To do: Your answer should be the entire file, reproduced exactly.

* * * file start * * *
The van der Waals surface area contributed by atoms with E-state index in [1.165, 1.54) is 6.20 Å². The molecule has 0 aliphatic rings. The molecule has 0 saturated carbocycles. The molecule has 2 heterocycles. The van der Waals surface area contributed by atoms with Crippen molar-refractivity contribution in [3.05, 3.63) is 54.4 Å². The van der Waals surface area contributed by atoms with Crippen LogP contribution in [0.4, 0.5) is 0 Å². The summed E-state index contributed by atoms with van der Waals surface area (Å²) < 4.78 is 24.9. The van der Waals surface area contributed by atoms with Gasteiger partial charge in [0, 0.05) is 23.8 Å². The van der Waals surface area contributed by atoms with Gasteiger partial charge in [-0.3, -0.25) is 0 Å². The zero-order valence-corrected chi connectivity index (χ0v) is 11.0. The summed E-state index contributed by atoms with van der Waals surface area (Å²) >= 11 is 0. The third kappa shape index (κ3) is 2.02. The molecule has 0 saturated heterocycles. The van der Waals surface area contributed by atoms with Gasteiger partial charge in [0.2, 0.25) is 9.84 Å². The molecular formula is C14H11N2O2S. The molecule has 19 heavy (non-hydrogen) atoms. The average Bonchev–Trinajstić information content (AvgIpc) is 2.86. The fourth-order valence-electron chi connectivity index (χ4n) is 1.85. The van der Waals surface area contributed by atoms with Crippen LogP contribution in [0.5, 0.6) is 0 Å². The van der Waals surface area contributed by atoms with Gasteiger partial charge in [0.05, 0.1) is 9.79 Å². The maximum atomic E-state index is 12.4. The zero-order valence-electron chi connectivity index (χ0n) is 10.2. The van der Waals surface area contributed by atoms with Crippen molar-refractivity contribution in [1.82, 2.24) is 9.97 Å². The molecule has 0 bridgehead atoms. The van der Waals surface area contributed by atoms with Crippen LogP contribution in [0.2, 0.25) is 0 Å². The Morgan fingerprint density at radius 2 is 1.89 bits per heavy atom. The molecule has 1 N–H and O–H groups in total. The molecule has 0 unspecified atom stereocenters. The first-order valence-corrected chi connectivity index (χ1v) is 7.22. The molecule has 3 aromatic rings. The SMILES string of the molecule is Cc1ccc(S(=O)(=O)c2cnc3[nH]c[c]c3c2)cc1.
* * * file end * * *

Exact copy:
The van der Waals surface area contributed by atoms with E-state index in [1.165, 1.54) is 6.20 Å². The molecule has 0 aliphatic rings. The molecule has 0 saturated carbocycles. The molecule has 2 heterocycles. The van der Waals surface area contributed by atoms with Crippen molar-refractivity contribution in [3.05, 3.63) is 54.4 Å². The van der Waals surface area contributed by atoms with Crippen LogP contribution in [0.4, 0.5) is 0 Å². The summed E-state index contributed by atoms with van der Waals surface area (Å²) < 4.78 is 24.9. The van der Waals surface area contributed by atoms with Gasteiger partial charge in [0, 0.05) is 23.8 Å². The van der Waals surface area contributed by atoms with Gasteiger partial charge in [-0.3, -0.25) is 0 Å². The zero-order valence-corrected chi connectivity index (χ0v) is 11.0. The summed E-state index contributed by atoms with van der Waals surface area (Å²) >= 11 is 0. The third kappa shape index (κ3) is 2.02. The molecule has 0 saturated heterocycles. The van der Waals surface area contributed by atoms with Gasteiger partial charge in [0.2, 0.25) is 9.84 Å². The molecular formula is C14H11N2O2S. The molecule has 19 heavy (non-hydrogen) atoms. The average Bonchev–Trinajstić information content (AvgIpc) is 2.86. The fourth-order valence-electron chi connectivity index (χ4n) is 1.85. The van der Waals surface area contributed by atoms with Crippen LogP contribution in [0.5, 0.6) is 0 Å². The van der Waals surface area contributed by atoms with Gasteiger partial charge in [0.05, 0.1) is 9.79 Å². The maximum atomic E-state index is 12.4. The zero-order valence-electron chi connectivity index (χ0n) is 10.2. The van der Waals surface area contributed by atoms with Crippen molar-refractivity contribution in [1.82, 2.24) is 9.97 Å². The molecule has 0 bridgehead atoms. The van der Waals surface area contributed by atoms with Crippen LogP contribution in [0.2, 0.25) is 0 Å². The Morgan fingerprint density at radius 2 is 1.89 bits per heavy atom. The molecule has 1 N–H and O–H groups in total. The molecule has 0 unspecified atom stereocenters. The first-order valence-corrected chi connectivity index (χ1v) is 7.22. The molecule has 3 aromatic rings. The SMILES string of the molecule is Cc1ccc(S(=O)(=O)c2cnc3[nH]c[c]c3c2)cc1.